.
Second, by
cross
multiplying
both sides, we
get
b(a + c) = c(a + b).
After distributing both sides, we have ab + bc = ac + bc.
Then we subtract bc from both sides, and we get ab = ac.
Dividing both sides by ’a’
(since a â? 0),
we reach the answer b = c,
which contradicts our condition
b â? c.
So clearly
is only
true algebraically if
b = c.
Therefore,
.
That means that we can’t
cancel out ’a’ when given
.
After finishing the algebraic
proof, I asked the following questions: What is the difference between the two
algebraic expressions: and
?
Immediately, students answered that in the first one the relationships between
’a’ and ’c’ and ’a’ and ’b’ are addition but in the second one the
relationships between ’a’ and ’c’ and ’a’ and ’b’ are multiplication.
Then I asked them: based on
the operation rule, what is the order of operation for the first expression? ’We
do additions first and then divideâ?, some students answered. One student
responded: ’Aha, now I see why I can’t cancel out ’a’. Now it makes sense to
me.â? ’How about
I continued. Some students replied: ’based on operation rule, when
we do division and multiplication, we can do either operation first by the
operation ruleâ? ’Then
what can we do about ’a’ in this case?â? I asked further. A number of students
spoke out: ’’a’ can be cancelled by divisionâ?.
I addressed a summary to my
students: ’As you can see, according to the data from the work sheet of table,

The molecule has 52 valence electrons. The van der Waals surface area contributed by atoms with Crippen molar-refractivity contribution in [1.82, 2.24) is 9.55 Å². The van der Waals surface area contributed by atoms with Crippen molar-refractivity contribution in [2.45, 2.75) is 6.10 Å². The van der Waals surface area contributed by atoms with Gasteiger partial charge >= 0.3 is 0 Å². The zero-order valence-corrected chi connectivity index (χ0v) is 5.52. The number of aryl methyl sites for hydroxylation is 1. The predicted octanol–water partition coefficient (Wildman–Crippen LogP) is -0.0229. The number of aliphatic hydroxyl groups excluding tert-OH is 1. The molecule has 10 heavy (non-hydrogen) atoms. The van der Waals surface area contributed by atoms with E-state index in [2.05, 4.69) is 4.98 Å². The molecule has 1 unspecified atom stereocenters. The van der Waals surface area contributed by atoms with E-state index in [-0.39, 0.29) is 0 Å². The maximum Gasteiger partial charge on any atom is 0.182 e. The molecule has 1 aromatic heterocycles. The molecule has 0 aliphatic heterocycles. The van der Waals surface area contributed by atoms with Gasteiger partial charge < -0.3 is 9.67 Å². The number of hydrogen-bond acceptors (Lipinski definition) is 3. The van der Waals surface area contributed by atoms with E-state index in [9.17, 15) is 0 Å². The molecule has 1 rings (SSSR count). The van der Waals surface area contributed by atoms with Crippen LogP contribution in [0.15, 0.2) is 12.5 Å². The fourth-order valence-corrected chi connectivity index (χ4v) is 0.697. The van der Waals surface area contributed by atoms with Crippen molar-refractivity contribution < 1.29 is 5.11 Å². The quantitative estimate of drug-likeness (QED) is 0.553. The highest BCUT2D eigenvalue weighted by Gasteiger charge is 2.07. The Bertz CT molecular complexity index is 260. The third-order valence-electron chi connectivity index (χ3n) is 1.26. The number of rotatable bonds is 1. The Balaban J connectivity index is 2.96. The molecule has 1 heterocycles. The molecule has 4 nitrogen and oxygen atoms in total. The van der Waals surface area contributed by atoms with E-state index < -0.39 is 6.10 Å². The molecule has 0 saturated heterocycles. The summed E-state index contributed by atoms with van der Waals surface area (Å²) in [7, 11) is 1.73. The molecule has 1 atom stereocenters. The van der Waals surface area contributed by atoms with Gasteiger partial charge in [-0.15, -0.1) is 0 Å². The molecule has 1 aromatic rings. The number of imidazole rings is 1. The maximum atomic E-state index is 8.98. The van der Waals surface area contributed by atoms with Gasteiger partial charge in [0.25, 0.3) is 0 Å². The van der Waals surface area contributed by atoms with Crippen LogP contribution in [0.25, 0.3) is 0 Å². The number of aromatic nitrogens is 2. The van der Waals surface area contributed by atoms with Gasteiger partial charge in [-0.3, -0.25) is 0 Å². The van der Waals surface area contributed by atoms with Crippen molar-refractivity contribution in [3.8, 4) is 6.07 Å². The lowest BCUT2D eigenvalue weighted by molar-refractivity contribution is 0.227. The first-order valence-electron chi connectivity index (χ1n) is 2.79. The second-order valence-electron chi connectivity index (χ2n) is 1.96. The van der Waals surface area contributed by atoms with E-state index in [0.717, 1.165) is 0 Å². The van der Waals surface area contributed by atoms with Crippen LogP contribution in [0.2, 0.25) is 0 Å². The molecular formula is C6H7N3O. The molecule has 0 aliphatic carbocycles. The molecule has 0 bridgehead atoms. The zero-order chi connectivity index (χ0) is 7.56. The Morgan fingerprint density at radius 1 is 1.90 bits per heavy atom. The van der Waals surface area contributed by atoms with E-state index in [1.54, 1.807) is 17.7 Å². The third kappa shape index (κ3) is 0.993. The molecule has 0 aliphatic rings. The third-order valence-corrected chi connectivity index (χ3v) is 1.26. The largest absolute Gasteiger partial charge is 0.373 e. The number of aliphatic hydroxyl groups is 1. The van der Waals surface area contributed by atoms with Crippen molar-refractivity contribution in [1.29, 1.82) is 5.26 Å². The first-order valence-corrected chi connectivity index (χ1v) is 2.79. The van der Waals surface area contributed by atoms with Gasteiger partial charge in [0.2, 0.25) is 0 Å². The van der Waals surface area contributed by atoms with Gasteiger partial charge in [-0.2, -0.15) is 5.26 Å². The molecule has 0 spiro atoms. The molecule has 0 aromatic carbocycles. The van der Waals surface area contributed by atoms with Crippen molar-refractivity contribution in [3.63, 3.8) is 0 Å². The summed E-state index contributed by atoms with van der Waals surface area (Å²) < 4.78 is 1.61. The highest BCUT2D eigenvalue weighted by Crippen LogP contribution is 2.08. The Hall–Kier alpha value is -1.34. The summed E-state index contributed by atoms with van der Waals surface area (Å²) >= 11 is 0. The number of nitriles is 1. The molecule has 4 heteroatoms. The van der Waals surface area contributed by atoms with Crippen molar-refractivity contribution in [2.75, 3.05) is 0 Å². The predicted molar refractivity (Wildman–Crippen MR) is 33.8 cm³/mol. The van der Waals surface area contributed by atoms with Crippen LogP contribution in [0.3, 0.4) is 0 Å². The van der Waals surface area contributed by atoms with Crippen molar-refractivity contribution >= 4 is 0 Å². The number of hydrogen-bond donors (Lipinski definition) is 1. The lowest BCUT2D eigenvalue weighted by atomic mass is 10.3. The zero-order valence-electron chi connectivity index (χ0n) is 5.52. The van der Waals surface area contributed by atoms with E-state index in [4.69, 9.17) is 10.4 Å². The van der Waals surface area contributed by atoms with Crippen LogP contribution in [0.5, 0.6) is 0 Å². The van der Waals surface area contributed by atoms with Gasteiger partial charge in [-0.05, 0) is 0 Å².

the algebraic proof, and the operation rule, they all give us the same
conclusion:
.â?
I used a red chalk to
write this in a big size of letters on the board. Furthermore, I asked the
groups to write a report reasoning why
based
on what we did in the class.
Finally I gave them two
questions and let them write the answers:
1. Is (2x + 1)/(2x +2) =
1/2 ?
2. Is 2x/3x = 2/3 ?
I checked their answers one
by one. Every student in the class replied correctly. Through the end of this
semester, students did not repeat the type of mistake
It is worth
mentioning that although my work focused on a specific example, the method 
having students work out numerical examples, then discussing the algebra, then
looking at the differences between the situations where what the student wants
to do is CORRECT versus where it is not, and finally practicing with some more
sophisticated examples  is a promising one for other common student errors as
well.
Acknowledgment
I would to thank my classmates Carla Ryall and Christopher Dailey who worked with me for the group
project ’ finding a common misconception and designing some effective
activities so that the misconception can be corrected by letting students make
sense out of it in our pedagogy class in spring, 2008.
Su Liang
([email protected])
graduated
from China University of Politics Science and Law with a B.A. in Business Law
and from University of Connecticut with a M.S. in mathematics. She is completing
her PhD. in Mathematics Education at University of Connecticut in summer 2010
and will be an assistant professor in California State University at San
Bernardino in fall 2010. Her research interest is K12 mathematics teacher
preparation.
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Teaching Exchange is edited by Bonnie